|Bid||0.00 x 0|
|Ask||0.00 x 0|
|Day's Range||67.28 - 68.42|
|52 Week Range||37.43 - 69.75|
|PE Ratio (TTM)||N/A|
|Forward Dividend & Yield||0.80 (1.19%)|
|1y Target Est||N/A|
Zacks.com featured highlights include: NetApp, Steel Dynamics, UniFirst, Reliance Steel and Stepan
Storage company Seagate (STX) is expected to announce its fiscal 3Q18 results on May 1, 2018. Analysts expect Seagate to post revenue of $2.74 billion in fiscal 3Q18, a rise of 2.4% YoY (year-over-year) compared to its revenue of $2.67 billion in fiscal 3Q17. Wall Street has a high revenue estimate of $2.81 billion and a low estimate of $2.64 billion for the quarter, which ended in March 2018.
In 2018 there is a tech stock that is hotter than Nvidia Corporation (NASDAQ:NVDA). That stock is NetApp Inc. (NASDAQ:NTAP). NetApp stock very well could be the Nvidia of the future.
Western Digital (WDC) has returned 7.5% in the last 12 months, -12% in the last month, and 0.3% in the last five days. WDC stock rose 17% in 2016 and ~20% in 2017. Since the start of 2018, it’s risen almost 14% despite the tech sector sell-off in early February and mid-March.
The demand for data storage is expected to grow exponentially over the next few years driven by the adoption of 4K Ultra HD video and emerging applications, including artificial intelligence (or AI), machine learning, and data analytics. This growth in data provides an opportunity for storage companies such as WDC, Seagate (STX), NetApp (NTAP), and IBM (IBM) to expand their existing solutions portfolios by introducing new products. According to WDC, this storage product can be used by businesses to track their asset security or by retail owners to analyze shopping behavior through facial recognition.
Hybrid cloud data services provider NetApp Inc. (NASDAQ:NTAP) hosted its annual Analyst Day on April 5. The company raised its short- and long-term growth outlooks. They also added firepower to the capital returns program, adding $4 billion to the share buyback program and promising to double the dividend.10 S&P 500 Stocks to Buy Off Their Lows
Hewlett Packard Enterprise (HPE) has returned 26.0% in the trailing-12-month period, -8.7% in the past month, and -4.7% in the trailing-five-day period. The tech sell-off seen since February has negatively impacted HPE’s stock performance.
Hewlett Packard Enterprise (HPE) expects free cash flow of $2.0 billion by the end of fiscal 2020. HPE is subject to the transition tax, which stands at 15.0%. The firm is looking to offset the transition tax via other tax attributes. HPE believes that tax costs would not impact its strong financial statements due to rigorous tax planning over the last few years.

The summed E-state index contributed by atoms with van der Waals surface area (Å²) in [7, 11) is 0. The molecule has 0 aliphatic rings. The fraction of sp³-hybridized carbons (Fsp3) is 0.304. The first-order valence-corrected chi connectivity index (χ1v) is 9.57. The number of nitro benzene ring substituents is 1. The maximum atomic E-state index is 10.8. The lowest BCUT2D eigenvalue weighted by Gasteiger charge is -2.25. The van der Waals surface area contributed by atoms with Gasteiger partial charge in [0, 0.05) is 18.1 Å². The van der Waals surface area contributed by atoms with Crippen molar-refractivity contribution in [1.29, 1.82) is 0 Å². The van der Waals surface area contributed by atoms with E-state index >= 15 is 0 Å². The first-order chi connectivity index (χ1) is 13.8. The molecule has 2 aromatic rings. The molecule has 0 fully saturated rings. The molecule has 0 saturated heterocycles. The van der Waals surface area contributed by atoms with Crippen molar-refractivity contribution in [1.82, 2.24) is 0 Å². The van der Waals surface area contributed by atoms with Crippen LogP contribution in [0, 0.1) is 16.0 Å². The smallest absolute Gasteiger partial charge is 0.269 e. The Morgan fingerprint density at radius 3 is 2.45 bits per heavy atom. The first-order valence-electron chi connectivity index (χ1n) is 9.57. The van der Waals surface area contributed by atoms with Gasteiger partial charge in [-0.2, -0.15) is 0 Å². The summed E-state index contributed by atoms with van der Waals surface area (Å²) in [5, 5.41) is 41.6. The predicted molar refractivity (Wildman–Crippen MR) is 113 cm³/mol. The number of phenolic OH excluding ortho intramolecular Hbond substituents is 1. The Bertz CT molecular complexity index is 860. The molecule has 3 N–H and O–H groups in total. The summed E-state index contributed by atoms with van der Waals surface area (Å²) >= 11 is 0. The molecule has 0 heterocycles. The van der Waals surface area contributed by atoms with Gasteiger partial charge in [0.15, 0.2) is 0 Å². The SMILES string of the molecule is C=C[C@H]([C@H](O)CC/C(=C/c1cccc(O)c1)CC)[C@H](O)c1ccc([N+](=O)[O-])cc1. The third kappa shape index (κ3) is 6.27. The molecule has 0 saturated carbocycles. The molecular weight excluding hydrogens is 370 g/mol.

Bully for Micron One bright spot is memory-chip giant Micron Technology (MU), which is bouncing back after being under pressure following that Sell recommendation yesterday from Timothy Arcuri of UBS. The stock is up 50 cents at $50.35, and helping the shares is a fairly upbeat endorsement this morning from Instinet’s Romit Shah, who reiterates a Buy meeting after spending two days hosting meetings between the newly installed chief financial officer, David Zinsner, and investors. Among the things Shah learned is that Zinsner "did not seem concerned that NAND ASP declines in the February period would persist,” and that the company "continues to expect DRAM suppliers to be rational about capacity expansion in an effort to sustain high margins and cash flow." Universal Display’s Bright Prospects Another relative bright spot is organic light-emitting diode technology maker Universal Display (OLED) are up $1.77, or 1.8%, at $103.10, after Oppenheimer & Co.’s Andrew Uerkwitz this morning raised his rating on the shares to Outperform from “Perform,” writing that the stock is oversold after dropping 41% this year.
Stocks swung lower Friday after a disappointing March jobs report, as Merck fails a drug test and NASA delays a Boeing-led project.
Companies with shares expected to trade actively in Friday's session include Incyte, JPMorgan, Boeing and WageWorks.
NetApp Inc. authorized the buyback of an additional $4 billion in shares of its common stock, the company said in a filing late Thursday. The authorization does not have an expiration date and does not ...
Hewlett Packard Enterprise (HPE) has been consistently rewarding shareholders with cash dividends and share buyback programs. In fiscal 2017, the company returned nearly $3.0 billion to shareholders in the form of share repurchases and dividends.
The 1Q18 earnings included one-time income tax gains of $0.04 per share associated with the tax provision due to the revision in the US federal tax reform legislation. Adjusting for the tax reform benefit, HP’s earnings increased 16% year-over-year (or YoY) to $0.44 in the first quarter. The recently approved US Tax Cuts and Job Act changed the corporate tax structure.
The smartphone market is still quite weak, according to Barclays analyst Mark Moskowitz, and that’s helping ease supply of NAND flash chips, which could in turn boost sales of solid-state storage, a good thing for Western Digital (WDC), Pure Storage (PSTG), and NetApp (NTAP), in his opinion. Western, he thinks, has the better technology for hard drives, called “MAMR,” versus Seagate’s, “HAMR”: What technology could be better? HAMR’s use of a laser generates a significant amount of heat, and it appears that end customers’ concerns still remain about the long-term longevity for HAMR drives given the wear that that excessive head could create.
The transition to flash storage has enabled the company to consolidated its market share in the storage space. This space includes tech giants such as Dell-EMC, IBM (IBM), and Hewlett Packard Enterprise (HPE) as well as niche players like PureStorage (PSTG). NetApp’s cloud-integrated all-flash solutions aim to modernize the IT environment and drive digital transformation for enterprises.